The Latest: Teton pronghorn migration helped by overpasses
by Katie Mast
For roughly 6,000 years, Wyoming pronghorn have migrated seasonally between the mountains of Grand Teton National Park and the warmer plains of the Upper Green River Basin. The roughly 100-mile journey is among the longest land migrations of North American mammals. But biologists worry that roadways and new energy and housing development threaten to fragment the route and disturb wintering grounds ("Perilous Passages," HCN, 12/26/2011 ).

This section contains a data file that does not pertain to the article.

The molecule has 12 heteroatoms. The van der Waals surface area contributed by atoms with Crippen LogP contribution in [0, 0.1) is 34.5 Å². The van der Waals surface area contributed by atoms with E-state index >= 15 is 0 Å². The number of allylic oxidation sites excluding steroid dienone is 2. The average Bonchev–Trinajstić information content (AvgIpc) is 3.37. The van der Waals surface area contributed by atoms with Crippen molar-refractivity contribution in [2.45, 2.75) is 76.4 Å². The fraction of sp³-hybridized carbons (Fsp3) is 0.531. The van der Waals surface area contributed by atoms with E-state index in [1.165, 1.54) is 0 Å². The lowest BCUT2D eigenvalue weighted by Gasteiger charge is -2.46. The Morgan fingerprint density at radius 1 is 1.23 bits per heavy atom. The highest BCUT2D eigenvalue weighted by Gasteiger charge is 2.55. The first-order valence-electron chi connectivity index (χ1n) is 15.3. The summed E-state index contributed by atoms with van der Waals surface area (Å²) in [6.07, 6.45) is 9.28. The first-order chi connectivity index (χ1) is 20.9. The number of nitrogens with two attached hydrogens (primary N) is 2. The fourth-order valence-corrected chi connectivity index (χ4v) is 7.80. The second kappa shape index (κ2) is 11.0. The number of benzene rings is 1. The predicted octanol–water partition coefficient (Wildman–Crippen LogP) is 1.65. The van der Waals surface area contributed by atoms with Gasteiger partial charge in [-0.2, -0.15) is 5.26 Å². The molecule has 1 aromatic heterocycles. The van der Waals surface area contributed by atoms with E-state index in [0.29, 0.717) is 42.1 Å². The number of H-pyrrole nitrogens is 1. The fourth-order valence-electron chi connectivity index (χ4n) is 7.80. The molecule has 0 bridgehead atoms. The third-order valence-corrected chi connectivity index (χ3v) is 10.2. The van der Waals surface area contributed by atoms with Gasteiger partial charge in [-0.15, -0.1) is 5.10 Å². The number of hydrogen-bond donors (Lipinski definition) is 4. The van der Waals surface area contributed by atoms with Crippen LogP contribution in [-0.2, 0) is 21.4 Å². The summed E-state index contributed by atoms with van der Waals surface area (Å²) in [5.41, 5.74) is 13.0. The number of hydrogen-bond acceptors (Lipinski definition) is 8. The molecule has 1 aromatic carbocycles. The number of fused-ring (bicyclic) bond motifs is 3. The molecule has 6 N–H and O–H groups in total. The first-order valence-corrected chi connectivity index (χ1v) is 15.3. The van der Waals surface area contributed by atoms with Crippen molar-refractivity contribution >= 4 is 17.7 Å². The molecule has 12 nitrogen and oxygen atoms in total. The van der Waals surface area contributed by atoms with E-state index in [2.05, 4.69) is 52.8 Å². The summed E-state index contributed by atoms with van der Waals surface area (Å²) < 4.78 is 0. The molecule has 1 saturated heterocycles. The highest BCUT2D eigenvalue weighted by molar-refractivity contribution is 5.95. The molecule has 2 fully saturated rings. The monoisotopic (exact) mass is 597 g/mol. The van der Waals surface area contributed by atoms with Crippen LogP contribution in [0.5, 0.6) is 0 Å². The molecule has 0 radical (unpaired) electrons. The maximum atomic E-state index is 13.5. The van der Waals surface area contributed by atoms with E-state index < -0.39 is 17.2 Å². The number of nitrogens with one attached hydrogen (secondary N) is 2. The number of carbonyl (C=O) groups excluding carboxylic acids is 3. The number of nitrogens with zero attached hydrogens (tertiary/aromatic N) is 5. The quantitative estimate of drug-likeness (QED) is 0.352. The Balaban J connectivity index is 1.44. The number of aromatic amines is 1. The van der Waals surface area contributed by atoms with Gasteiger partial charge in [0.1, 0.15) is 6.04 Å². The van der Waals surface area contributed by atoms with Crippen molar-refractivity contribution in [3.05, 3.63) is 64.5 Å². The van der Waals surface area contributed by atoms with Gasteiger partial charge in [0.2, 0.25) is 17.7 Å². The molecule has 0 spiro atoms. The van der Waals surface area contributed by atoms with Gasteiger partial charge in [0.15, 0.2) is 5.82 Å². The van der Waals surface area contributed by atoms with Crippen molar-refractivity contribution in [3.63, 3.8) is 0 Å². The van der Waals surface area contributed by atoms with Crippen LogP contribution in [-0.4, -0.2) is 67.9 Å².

Now, one deadly threat to the migration has been overcome. To keep the 300-head Teton pronghorn herd, plus mule deer and elk, out of traffic, the state built six underpasses, two overpasses and fencing along a 13-mile stretch of Highway 191 in 2012. During the past year, cameras at the crossings have recorded roughly 23,000 animal crossings. Scientists hope this marks a successful step toward preserving the pronghorn migration and protecting other large game.